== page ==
There are expositors who argue that Revelation supports a pretribulational rapture of the church. They cite the following arguments: (1) the promise of exemption from tribulation that was given to the church of Philadelphia (Rev. Rev. 3:10+); (2) Johns spiritual translation to heaven as [a typological] indication of the Rapture (Rev. Rev. 4:1-2+); (3) the presence of the twenty-four elders in heaven which indicates that the church is removed during the Tribulation (Rev. Rev. 4:4+ff); (4) the absence of any reference to the church in Revelation Rev. 4:1+-Rev. 18:1+; (5) the marriage supper of the Lamb coming down with Christ at His Second Coming (Rev. Rev. 19:7-9+); (6) The complete absence of any statement of rapture in the closing days of the Tribulation.1
2 God does not intend the church to be present on the earth for any part of the 70 weeks or 490 years that He has determined specifically for Israel and Jerusalem [Dan. Dan. 9:24-27]. He intends to keep His 70-weeks program for Israel and Jerusalem and His program for the church separate and distinct from each other, just as Israel and the church are distinct entities.Renald E. Showers, Maranatha, Our Lord Come (Bellmawr, NJ: The Friends of Israel Gospel Ministry, 1995), 246.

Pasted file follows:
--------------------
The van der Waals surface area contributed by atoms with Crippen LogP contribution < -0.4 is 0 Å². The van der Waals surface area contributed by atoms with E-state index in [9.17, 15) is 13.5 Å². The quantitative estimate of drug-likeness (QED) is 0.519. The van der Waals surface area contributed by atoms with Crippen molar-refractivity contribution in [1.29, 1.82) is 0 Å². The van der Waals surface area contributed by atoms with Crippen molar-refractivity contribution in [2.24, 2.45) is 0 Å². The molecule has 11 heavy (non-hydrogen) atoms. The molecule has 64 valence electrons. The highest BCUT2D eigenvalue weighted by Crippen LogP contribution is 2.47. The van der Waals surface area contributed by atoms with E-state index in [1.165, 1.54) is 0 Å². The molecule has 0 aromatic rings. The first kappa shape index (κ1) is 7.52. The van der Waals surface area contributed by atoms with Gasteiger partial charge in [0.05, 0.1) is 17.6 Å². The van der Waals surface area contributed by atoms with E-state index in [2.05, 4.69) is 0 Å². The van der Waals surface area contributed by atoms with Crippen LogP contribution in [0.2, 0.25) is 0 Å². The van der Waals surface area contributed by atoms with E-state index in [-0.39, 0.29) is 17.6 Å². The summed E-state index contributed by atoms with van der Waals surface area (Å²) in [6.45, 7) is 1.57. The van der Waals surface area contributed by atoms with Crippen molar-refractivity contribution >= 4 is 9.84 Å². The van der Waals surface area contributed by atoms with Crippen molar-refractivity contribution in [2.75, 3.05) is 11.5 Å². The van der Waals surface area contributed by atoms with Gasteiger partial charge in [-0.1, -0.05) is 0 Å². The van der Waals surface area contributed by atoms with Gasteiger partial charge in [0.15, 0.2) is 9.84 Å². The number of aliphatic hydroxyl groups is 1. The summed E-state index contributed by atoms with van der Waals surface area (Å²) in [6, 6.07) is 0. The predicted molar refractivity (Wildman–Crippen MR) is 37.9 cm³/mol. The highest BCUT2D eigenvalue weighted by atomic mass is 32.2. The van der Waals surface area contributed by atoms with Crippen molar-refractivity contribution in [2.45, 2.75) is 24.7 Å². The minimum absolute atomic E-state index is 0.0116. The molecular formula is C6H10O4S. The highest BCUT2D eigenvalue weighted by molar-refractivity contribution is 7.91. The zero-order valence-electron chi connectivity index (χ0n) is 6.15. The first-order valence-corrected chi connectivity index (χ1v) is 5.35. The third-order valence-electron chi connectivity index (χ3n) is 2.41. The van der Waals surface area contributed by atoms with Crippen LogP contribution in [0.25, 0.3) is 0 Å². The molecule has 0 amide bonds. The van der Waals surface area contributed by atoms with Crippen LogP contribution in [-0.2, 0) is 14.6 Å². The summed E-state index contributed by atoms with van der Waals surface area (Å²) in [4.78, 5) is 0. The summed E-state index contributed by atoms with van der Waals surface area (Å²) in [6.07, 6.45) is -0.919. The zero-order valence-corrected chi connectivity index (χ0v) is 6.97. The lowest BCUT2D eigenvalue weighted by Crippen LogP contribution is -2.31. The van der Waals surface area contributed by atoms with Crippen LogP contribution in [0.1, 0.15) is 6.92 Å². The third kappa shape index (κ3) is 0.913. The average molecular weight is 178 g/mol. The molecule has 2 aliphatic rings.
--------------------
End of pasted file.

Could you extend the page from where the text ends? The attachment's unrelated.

3 Such as the pre-wrath rapture view.
4 Such passages as 1 Thessalonians 1Th. 5:6; Titus Tit. 2:13; Revelation Rev. 3:3+ all warn the believer to be watching for the Lord Himself, not for signs that would precede His coming. . . . the object of the believers attention is always directed to Christ, never to these portents.J. Dwight Pentecost, Things to Come: A Study in Biblical Eschatology (Grand Rapids, MI: Zondervan Publishing House, 1958), 203.